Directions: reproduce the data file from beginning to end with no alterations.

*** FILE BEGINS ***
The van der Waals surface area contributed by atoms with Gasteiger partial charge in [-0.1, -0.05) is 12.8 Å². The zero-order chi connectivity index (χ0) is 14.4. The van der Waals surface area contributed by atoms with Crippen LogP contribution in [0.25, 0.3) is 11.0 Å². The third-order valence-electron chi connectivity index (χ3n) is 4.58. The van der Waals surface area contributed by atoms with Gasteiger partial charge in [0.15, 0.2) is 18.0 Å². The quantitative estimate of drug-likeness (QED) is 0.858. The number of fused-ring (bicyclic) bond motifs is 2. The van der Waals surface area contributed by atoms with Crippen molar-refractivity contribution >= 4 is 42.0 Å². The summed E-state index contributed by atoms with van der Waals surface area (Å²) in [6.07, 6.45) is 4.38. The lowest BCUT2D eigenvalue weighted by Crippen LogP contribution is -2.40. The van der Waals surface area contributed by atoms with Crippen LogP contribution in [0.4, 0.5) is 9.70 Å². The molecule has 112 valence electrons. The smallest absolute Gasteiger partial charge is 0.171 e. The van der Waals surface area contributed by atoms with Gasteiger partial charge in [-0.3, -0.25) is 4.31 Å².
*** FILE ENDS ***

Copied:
The van der Waals surface area contributed by atoms with Gasteiger partial charge in [-0.1, -0.05) is 12.8 Å². The zero-order chi connectivity index (χ0) is 14.4. The van der Waals surface area contributed by atoms with Crippen LogP contribution in [0.25, 0.3) is 11.0 Å². The third-order valence-electron chi connectivity index (χ3n) is 4.58. The van der Waals surface area contributed by atoms with Gasteiger partial charge in [0.15, 0.2) is 18.0 Å². The quantitative estimate of drug-likeness (QED) is 0.858. The number of fused-ring (bicyclic) bond motifs is 2. The van der Waals surface area contributed by atoms with Crippen molar-refractivity contribution >= 4 is 42.0 Å². The summed E-state index contributed by atoms with van der Waals surface area (Å²) in [6.07, 6.45) is 4.38. The lowest BCUT2D eigenvalue weighted by Crippen LogP contribution is -2.40. The van der Waals surface area contributed by atoms with Crippen LogP contribution in [0.4, 0.5) is 9.70 Å². The molecule has 112 valence electrons. The smallest absolute Gasteiger partial charge is 0.171 e. The van der Waals surface area contributed by atoms with Gasteiger partial charge in [-0.3, -0.25) is 4.31 Å².